Scottish and Southern Electricity Networks (SSEN) has released a new report outlining its preliminary plan for the transmission network in the north of Scotland during the second set of RIIO price controls.

The firm expects its annual expenditure on the network to total between £300 million and £700 million over the five-year period starting in 2021. This compares to a yearly average of £425 million during the current price controls.

The plans are based on the three future energy scenarios for the region published by SSEN in August, with the large cost range reflecting the substantial differences between the scenarios.

In the proactive decarbonisation scenario, which sees significant increases in demand and generation, the company anticipates spending up to £650 million each year maintaining and upgrading the network. The figure falls to just £250 million per annum in the cost limitation scenario, which sees “little change” in either generation or demand.

“Based on our experience from the current price control period, the most likely outcome is somewhere between these two extremes,” the report states. “Some of this investment is near certain, such as replacing essential assets at the end of their life. Other investments are dependent upon external factors, not least future generation growth.”

The cost of the transmission network in the north of Scotland is currently estimated to add £4.48 to the typical annual electricity bill in Great Britain of £557. By 2026, this contribution is forecast to sit within the range £4.28 to £5.36.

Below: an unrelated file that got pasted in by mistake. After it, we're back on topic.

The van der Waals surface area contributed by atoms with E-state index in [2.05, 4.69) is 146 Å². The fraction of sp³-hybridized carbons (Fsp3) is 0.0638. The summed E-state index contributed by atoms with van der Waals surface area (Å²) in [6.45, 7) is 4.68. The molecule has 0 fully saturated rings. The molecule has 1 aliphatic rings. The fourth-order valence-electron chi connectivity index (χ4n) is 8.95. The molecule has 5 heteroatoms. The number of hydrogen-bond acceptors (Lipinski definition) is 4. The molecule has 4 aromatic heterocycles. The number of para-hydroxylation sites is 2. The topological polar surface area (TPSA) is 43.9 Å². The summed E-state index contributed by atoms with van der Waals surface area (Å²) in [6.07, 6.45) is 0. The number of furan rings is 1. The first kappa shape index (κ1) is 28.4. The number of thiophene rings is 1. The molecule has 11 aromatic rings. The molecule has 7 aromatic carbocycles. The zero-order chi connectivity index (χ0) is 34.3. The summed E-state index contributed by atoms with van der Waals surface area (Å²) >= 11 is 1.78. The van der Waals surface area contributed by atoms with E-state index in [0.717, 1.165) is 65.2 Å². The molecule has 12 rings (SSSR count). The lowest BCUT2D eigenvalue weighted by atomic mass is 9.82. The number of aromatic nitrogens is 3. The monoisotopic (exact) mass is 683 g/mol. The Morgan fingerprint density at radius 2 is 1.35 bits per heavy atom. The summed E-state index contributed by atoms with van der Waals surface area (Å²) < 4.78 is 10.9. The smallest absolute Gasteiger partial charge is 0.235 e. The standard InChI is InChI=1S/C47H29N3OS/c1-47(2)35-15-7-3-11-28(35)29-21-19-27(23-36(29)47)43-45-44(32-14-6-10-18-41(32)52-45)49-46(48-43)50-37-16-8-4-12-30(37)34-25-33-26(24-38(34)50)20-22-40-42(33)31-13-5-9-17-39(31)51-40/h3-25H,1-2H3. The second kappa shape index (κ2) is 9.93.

Cumulative generation capacity and network investment during RIIO T1

Source: SSEN

Commenting on the report, SSEN managing director for transmission, Rob McDonald, said: “As we move to a new price control, it is vital that we continue to deliver a transmission system that supports further progress towards decarbonisation goals, drives local economic development and maintains a reliable and safe network, all at an affordable cost for consumers.

“Today’s (25 February) publication is an important step in the process of developing our business plan, setting out our initial views of key priorities and themes that have been shaped by the extensive customer and stakeholder engagement and research we have conducted to date.

“I would encourage all stakeholders with an interest in the future of the energy system to get in touch with our team to share your thoughts, which will help further inform the development of our first draft business plan in July.”

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